Wusage 7.1 Manual: Report Macro Language

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Wusage 7.1 Manual

Report Macro Language

Unlike previous versions, Wusage 7.0 and above use a flexible report macro language to create reports. This allows users to make many different changes to the presentation of reports. Translating reports from English to other languages is straightforward, as in previous releases. However, it is also possible to change the structure of reports, replacing our standard Wusage 7.0 frames-based approach with another layout. And, of course, the aesthetics of the reports are very much under the user's control.

The report macro language is designed to be simple and straightforward, but most users will not need to fully understand it in order to make useful changes, such as translation or aesthetic improvement. Complete understanding of the report macro language is only necessary for those who wish to reorganize the reports in dramatic ways.

"How do I get started?"

A collection of standard report macros are used to generate all of the normal HTML and email reports of Wusage 7.0 and above. Normally, these macros are fetched from an internal copy. However, users who wish to do so can easily replace them.

Unix Users

Beginning with Wusage 7.1, you can simply copy the .rmc files provided in the macros subdirectory of the Wusage distribution into a subdirectory of your home directory called wusage-macros. For instance, if you run the Wusage program under the Unix account httpd, the subdirectory containing your customized macros will typically be called /home/httpd/wusage-macros.
You can also create customized macros for individual report directories by placing those macro files directly in the report directory itself. As a rule, if a report macro file can be found in the report directory, that file is used instead of the wusage-macros directory. If a report macro file cannot be found in either location, the built-in version is used.

Once you have copied the .rmc files, you can immediately begin making changes. You may freely change any English text you encounter, and you can change the HTML tags as well, although it is recommended that you become familiar with HTML before doing so.

As a general rule, if you prefer not to learn the report macro language, don't change any portion of the .rmc file that you do not understand. And, of course, keep the original .rmc files around as a backup. These simple rules will keep you out of trouble!

"How does the report macro language work?"

Anything that appears in a .rmc file is considered to be HTML (or EML for email reports), and is output directly as part of the report, unless it appears between the [@ and @] markers.

"What can appear between [@ and @]?"

The following commands can appear immediately following the [@ sequence. Anything else that appears immediately after [@ is the name of a macro, and should be immediately followed by @]. That macro will be expanded and inserted into the report at that point. Any additional macro commands in the body of the macro will then be expanded in turn.

Note to advanced users: macro names, as used in the ifset and set commands, can themselves be the result of a macro expansion. However, the macro expansion should result in a single word without spaces. Filenames for use by the openfile command can also be the result of a macro expansion. However, the filename given to the include command cannot be the result of a macro expansion.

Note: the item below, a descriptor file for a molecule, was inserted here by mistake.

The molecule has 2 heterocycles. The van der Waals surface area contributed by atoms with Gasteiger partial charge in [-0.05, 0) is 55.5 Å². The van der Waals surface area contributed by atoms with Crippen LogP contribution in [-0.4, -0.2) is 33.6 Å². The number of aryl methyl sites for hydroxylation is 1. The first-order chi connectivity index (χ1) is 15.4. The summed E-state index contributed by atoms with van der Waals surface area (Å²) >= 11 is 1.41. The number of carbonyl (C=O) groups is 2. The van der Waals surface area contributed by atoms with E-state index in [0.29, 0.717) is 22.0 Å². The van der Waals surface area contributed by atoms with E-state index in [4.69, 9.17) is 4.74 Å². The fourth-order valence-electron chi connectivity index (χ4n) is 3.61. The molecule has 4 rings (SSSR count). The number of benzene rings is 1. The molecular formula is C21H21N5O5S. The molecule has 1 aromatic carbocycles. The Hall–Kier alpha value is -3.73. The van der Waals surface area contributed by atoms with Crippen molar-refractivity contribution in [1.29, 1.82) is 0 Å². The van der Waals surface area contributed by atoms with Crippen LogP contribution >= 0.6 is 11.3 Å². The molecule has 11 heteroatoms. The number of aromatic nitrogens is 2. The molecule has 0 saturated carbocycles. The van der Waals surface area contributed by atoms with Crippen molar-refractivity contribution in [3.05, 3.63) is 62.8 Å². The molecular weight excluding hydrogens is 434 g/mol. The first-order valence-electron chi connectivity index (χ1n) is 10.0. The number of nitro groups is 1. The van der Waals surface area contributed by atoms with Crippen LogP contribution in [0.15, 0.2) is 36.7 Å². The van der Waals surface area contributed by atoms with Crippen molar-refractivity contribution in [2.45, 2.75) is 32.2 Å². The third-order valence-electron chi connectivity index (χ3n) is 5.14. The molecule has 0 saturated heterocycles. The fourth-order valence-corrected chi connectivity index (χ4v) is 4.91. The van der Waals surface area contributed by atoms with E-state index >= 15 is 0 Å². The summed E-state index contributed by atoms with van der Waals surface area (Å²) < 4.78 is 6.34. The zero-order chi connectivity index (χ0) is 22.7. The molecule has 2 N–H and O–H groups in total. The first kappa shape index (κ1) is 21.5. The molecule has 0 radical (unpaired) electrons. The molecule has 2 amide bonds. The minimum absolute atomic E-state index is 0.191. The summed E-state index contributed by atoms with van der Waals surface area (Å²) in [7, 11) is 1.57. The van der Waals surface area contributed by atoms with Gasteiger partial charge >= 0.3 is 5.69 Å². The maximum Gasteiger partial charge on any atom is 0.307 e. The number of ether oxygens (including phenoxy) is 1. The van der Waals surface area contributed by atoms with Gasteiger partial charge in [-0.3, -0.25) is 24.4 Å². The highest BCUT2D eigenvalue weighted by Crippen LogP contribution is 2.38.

set [@set macroname macrovalue@] Sets the named macro to the specified value. The value can extend for as many lines as the author desires. Once a macro has been set, it can be expanded using the syntax [@macroname@]. A macro cannot have the same name as a command. If a macro is set twice, the new value replaces the old value.
unset [@unset macroname@] Unsets the named macro. The macro no longer has a value. The ifset command will consider it to be unknown.
ifset [@ifset macroname text@] If the named macro is set, then the text will be inserted into the report. The text can extend for as many lines as desired. If the macro has been unset using the unset command, the text is not inserted.
openfile [@openfile filename@] The specified file is created, and all subsequent report text is written to that file instead of to the original report file, until the closefile command is used, or until the openfile command is used again. The openfile command does not nest; that is, if you open one file, then open another, and then use the closefile command, you are now writing to the initial report file.
closefile [@closefile@] Closes a report file opened by [@openfile@]. Subsequent output is written to the initial report file.
include [@include filename@] Reads additional text and/or macros from the specified file, exactly as if the contents of the file appeared at this point in the original report macro file. This facility provides a way to break up a complicated report macro file into several files.
open [@open@] Inserts the literal characters [@ into the report. This is an "escape mechanism" for those who must use the string [@ for some other purpose.
close [@close@] Inserts the literal characters @] into the report. This is an "escape mechanism" for those who must use the string @] for some other purpose.

Previous: Customizing Wusage Output
Next: Email Markup Language (EML)
Table of Contents
Topical Configuration Editor Reference
Alphabetical Configuration Editor Reference
Alphabetical Configuration File Reference
Glossary of Frequently Used Terms

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